If a molly fish is in the early stages of an infection or disease, it is, in some cases, possible to treat it and save it from dying. However, sadly, some fish diseases are incurable, so you cannot save the fish from dying.
The following diseases can be treated if detected early enough:
- Ich/white spot disease
- Molly disease/shimmies
- Velvet disease
- Camallanus worms
- Gill flukes
The following diseases are not treatable and will lead to a molly fish dying:
- Fish tuberculosis
How To Save A Dying Molly Fish
Once you have determined what disease or infection the molly fish has, you can take certain steps to try to save the fish from dying.
If a molly fish is suffering from ich, first increase the temperature of the tank gradually to 80 degrees F. Then, treat the tank with a medication like Seachem Paraguard. Follow the instructions on the label closely! Do a major water change (at least 70%) and thoroughly clean the tank substrate.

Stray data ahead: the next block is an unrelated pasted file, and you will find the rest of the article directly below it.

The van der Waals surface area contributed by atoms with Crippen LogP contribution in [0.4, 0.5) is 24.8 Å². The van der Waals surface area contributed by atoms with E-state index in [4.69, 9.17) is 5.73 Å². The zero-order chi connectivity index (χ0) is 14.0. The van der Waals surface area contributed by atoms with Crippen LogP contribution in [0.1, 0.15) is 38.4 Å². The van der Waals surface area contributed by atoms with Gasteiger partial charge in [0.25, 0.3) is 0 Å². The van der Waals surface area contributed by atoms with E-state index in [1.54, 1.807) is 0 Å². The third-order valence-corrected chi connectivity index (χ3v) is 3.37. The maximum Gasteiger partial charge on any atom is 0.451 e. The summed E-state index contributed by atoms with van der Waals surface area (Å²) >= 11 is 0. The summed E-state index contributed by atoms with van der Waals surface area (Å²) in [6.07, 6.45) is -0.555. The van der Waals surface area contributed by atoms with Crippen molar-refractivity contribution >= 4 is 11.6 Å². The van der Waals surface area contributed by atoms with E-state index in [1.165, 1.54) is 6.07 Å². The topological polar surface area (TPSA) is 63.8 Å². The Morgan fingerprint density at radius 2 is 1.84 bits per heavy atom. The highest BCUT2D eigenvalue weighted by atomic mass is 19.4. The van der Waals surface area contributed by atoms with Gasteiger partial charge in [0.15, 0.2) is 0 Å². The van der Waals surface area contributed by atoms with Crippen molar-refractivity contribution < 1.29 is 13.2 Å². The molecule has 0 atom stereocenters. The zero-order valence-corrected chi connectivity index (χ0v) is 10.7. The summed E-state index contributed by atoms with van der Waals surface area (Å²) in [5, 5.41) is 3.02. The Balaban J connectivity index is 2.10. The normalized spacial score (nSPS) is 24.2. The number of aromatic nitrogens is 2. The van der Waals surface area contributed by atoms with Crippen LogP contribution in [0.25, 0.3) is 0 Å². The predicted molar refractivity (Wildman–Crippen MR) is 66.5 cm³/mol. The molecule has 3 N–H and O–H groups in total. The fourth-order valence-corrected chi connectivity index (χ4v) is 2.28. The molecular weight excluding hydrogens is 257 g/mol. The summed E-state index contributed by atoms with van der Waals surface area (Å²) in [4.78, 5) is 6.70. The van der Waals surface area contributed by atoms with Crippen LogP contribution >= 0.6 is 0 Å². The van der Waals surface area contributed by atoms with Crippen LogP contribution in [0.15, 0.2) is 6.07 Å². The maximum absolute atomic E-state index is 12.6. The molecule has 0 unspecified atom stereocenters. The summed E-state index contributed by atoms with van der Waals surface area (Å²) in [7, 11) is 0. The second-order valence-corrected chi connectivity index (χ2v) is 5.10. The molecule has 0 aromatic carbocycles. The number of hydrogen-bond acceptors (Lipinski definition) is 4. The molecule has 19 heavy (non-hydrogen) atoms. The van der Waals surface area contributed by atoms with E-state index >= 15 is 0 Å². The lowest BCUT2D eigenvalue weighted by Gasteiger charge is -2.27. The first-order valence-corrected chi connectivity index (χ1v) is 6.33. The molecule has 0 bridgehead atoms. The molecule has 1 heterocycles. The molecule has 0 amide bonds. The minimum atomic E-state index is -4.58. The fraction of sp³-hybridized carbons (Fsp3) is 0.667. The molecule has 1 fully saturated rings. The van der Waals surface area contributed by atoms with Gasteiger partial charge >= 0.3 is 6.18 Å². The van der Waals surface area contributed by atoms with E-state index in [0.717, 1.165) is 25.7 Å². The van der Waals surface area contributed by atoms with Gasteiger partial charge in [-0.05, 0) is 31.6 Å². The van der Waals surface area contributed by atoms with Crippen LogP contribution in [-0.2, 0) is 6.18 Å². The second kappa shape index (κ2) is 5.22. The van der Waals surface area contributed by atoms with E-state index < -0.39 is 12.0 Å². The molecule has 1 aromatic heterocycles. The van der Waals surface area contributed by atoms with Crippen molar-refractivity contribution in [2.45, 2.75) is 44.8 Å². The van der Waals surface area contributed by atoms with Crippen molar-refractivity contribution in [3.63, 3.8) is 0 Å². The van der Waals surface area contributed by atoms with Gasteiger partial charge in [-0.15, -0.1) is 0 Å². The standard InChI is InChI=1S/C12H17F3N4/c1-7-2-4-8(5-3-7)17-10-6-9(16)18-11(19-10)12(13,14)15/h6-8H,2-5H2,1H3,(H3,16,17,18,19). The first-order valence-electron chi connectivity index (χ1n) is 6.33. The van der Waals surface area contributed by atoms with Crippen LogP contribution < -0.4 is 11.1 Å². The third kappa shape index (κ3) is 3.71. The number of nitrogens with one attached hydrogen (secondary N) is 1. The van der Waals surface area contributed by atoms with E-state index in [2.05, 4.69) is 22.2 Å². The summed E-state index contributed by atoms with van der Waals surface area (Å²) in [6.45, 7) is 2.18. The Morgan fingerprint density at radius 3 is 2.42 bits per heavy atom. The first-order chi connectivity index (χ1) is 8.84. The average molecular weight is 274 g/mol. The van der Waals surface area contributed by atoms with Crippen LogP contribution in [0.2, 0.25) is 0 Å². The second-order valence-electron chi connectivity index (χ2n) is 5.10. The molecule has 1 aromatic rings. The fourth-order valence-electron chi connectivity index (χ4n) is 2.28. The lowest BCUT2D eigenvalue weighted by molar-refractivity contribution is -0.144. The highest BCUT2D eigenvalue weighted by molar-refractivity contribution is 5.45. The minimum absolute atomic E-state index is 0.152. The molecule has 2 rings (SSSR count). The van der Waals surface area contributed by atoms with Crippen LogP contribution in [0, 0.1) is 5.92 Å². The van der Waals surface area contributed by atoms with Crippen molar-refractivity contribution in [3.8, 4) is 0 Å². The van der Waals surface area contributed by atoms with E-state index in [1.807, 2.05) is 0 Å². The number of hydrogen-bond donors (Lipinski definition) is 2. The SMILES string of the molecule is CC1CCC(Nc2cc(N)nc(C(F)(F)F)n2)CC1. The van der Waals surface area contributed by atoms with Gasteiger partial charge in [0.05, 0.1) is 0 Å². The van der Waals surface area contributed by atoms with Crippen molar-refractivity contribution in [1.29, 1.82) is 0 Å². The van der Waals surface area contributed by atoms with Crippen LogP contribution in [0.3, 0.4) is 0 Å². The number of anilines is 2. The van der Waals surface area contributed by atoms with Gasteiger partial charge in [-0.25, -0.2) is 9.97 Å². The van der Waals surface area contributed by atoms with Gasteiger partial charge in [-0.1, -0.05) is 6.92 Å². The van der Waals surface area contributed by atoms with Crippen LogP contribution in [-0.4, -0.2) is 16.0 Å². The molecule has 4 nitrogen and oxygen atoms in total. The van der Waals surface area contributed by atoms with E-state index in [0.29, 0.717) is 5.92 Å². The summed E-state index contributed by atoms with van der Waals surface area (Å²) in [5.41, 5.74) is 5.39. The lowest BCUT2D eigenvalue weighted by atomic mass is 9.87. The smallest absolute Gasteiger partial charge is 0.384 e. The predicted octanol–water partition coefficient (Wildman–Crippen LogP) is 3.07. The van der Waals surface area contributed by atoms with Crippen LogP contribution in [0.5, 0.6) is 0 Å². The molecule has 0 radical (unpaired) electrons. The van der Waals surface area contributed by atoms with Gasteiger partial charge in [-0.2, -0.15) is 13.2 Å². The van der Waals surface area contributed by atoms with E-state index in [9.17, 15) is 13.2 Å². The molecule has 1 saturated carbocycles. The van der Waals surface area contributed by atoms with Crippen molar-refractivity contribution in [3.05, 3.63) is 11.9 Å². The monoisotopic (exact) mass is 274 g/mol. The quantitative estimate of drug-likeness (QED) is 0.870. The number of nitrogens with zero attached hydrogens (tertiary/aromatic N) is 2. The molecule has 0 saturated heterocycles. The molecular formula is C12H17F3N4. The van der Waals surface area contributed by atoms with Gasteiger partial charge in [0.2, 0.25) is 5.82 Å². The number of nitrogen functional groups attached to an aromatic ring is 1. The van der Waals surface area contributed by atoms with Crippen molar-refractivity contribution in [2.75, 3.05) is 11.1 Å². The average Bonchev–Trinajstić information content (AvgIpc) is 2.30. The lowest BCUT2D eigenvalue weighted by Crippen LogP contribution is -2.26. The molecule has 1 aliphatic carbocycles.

To treat early-stage molly disease (the shimmies), you must test the tank water. Ensure that the water parameters are perfect. The pH should be between 7 and 8, and the temperature should be between 76 and 80 degrees F. If the water is soft, add minerals to it with products like Seachem Equilibrium.
Velvet disease can be treated using a copper medication like Seachem Cupramine. It’s a good idea to switch the tank lights off for the duration of the treatment. Once you cannot see any signs of the disease, you must do a major water change (70%).